- Use visual and verbal information to present information to students – This has nothing to do with the infamous ‘learning styles’, rather empirical research suggests that our working memory has two points of entry (Chandler and Sweller, 1992). One accepts auditory information, whilst the other visual. If the auditory and visual information correspond to one another, then the burden on working memory is far less than using one pathway alone. Image 1 shows the effect of using one pathway to working memory, whereas image 2 shows the use of both. However, please note that if the text and visual information are not clearly integrated, then it could have adverse effects on learning (Chandler and Sweller, 1992).
- Use worked examples and models to support learning – There are a wealth of studies that have shown the positive impact of using worked examples to enhance learning (Chandler and Sweller, 1991). According to Clark, Nguyen and Sweller (2006, p.190), ‘a worked example is a step-by-step demonstration of how to perform a task or how to solve a problem’. These steps provide learners with direction and support to create mental models of how to tackle a problem/task, or what ‘good’ looks like. Discovery or problem-based learning on the other hand can be burdensome to working memory due to learners having insufficient prior knowledge to draw upon to support their learning. Moreover, the vast amount of information they have to consider in completing work independently can result in a struggle to direct their attention. As learners develop a greater understanding of the topic, elements of the worked or modelled examples can be ‘faded’ (removed) to foster greater independence.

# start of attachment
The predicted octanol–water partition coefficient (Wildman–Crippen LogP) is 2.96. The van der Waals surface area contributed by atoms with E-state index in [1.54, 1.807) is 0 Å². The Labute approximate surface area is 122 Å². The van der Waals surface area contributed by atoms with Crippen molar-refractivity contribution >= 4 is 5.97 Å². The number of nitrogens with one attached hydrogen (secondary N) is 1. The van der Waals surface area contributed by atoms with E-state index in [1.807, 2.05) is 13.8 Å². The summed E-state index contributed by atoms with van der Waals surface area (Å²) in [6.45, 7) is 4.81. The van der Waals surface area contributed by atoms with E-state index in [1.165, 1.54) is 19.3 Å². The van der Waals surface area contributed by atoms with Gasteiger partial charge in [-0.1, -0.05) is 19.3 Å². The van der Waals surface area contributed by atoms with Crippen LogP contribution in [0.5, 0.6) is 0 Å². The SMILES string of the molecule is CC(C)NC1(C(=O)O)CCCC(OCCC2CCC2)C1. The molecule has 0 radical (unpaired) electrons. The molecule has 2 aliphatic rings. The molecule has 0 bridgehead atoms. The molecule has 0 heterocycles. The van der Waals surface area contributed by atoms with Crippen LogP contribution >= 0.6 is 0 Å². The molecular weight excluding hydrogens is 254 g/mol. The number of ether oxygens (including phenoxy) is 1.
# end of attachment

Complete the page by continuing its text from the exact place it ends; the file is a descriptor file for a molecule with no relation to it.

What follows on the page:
In summary, regardless of one’s philosophical predisposition, I argue that all teachers need to have an awareness of the potential benefits and limitations of the ways in which they present learning opportunities for learners. CLT and the associated empirical research provides us with an understanding of how we process, organise and store information most effectively and for this reason, all teachers should acquire a basic understanding of the premise.
Blog by @FurtherEdagogy
Baddeley, A.D. (2003). Working memory: looking back and looking forward. Nature Reviews Neuroscience, 4, p.829-839.
Baddeley, A.D. and Hitch, G. (1974). Working Memory. Psychology of Learning and Motivation, 8, p.47-89.
Chandler, P. and Sweller, J. (1991). Cognitive Load Theory and the Format of Instruction. Cognition and Instruction, 8 (4), p. 293-332.
Chandler, P. and Sweller, J. (1992). The split-attention effect as a factor in the design of instruction. British Journal of Educational Psychology, 62 (2), p.233–246.
Clark, R.C., Nguyen, F. and Sweller, J. (2006). Efficiency in learning: evidence-based guidelines to manage cognitive load. San Francisco: Pfeiffer.
Marzano, R.J., Gaddy, B.B. and Dean, C. (2000). What works in classroom instruction. Aurora, CO: Mid-continent Research for Education and Learning.
Sweller, J. (1988). Cognitive Load during Problem Solving: Effects on Learning. Cognitive Science, 12, p.257-285.
Wenger, S.K., Thompson, P. and Bartling, C.A. (1980). Recall facilitates subsequent recognition. Journal of Experimental Psychology: Human Learning and Memory, 6 (2), p.135-144.